However, the incident report prepared by staff at Meadowridge Academy in Needham, does describe a violent outburst by the youth, who was upset, insubordinate and attempting to walk off campus when confronted by two staff members.

So? 16 year olds act out. There are no charges. The most galling part is that this is the very child that Commissioner Katz used as an example in her pitch for a locked detention facility:

On Feb. 14, Katz, while lobbying to open a secure treatment facility for girls in Middletown, brought up this youth’s story in testimony before the legislature’s appropriations committee. Katz didn’t name the youth, but said that a staff member was blinded and had her jaw broken in the assault. Katz said this youth would be appropriate for the locked program, which was the subject of opposition from advocates and some lawmakers. The allocation of $2.5 million was approved and the unit is now open on the campus of the former Riverview Hospital in Middletown.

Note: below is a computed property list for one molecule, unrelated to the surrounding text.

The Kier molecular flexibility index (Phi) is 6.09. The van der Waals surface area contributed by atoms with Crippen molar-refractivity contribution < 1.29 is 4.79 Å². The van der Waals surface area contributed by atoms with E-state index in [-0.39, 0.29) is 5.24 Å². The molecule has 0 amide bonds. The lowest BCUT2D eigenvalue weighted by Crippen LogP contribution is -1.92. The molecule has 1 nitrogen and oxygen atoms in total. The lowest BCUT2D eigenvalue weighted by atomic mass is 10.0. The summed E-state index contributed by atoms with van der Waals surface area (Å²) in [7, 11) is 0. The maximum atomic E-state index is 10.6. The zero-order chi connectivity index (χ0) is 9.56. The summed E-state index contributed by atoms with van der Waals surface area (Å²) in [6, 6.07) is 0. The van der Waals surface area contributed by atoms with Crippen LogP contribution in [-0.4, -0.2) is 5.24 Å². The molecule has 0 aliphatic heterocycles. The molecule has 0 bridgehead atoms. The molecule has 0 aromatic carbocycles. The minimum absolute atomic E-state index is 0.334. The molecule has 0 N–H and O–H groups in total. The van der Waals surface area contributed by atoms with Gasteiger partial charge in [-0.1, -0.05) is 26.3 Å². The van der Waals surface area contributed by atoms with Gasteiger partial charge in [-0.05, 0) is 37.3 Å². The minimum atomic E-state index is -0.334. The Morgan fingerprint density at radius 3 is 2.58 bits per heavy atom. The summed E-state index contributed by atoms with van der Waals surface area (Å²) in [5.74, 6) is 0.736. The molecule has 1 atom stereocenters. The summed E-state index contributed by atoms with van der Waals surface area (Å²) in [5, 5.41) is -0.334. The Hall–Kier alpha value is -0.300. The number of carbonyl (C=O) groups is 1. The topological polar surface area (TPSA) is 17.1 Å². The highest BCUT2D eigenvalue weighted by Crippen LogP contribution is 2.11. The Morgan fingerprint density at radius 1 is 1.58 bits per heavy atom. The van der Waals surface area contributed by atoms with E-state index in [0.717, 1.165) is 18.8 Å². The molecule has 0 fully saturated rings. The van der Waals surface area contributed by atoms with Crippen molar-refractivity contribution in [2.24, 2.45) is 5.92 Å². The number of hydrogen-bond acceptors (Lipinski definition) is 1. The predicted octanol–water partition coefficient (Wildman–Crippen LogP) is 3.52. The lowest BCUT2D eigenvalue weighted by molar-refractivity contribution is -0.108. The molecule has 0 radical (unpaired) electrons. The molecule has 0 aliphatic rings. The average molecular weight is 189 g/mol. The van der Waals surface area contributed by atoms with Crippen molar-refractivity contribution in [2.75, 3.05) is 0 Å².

A state source said that the blindness to which Katz referred was temporary, and that the worker’s sight has returned.

Advocates for children are questioning Katz’s decision to use the youth’s story to make her case for DCF’s locked treatment program, while pushing for the youth to be transferred out of DCF care and into an adult prison. DCF’s request for the transfer was filed in court on Feb. 4.

So now this child goes to the adult female prison – the only female prison, pending an evaluation. At which point, they might decide to send her to a men’s prison. Because, you know, that’s even better for this troubled kid.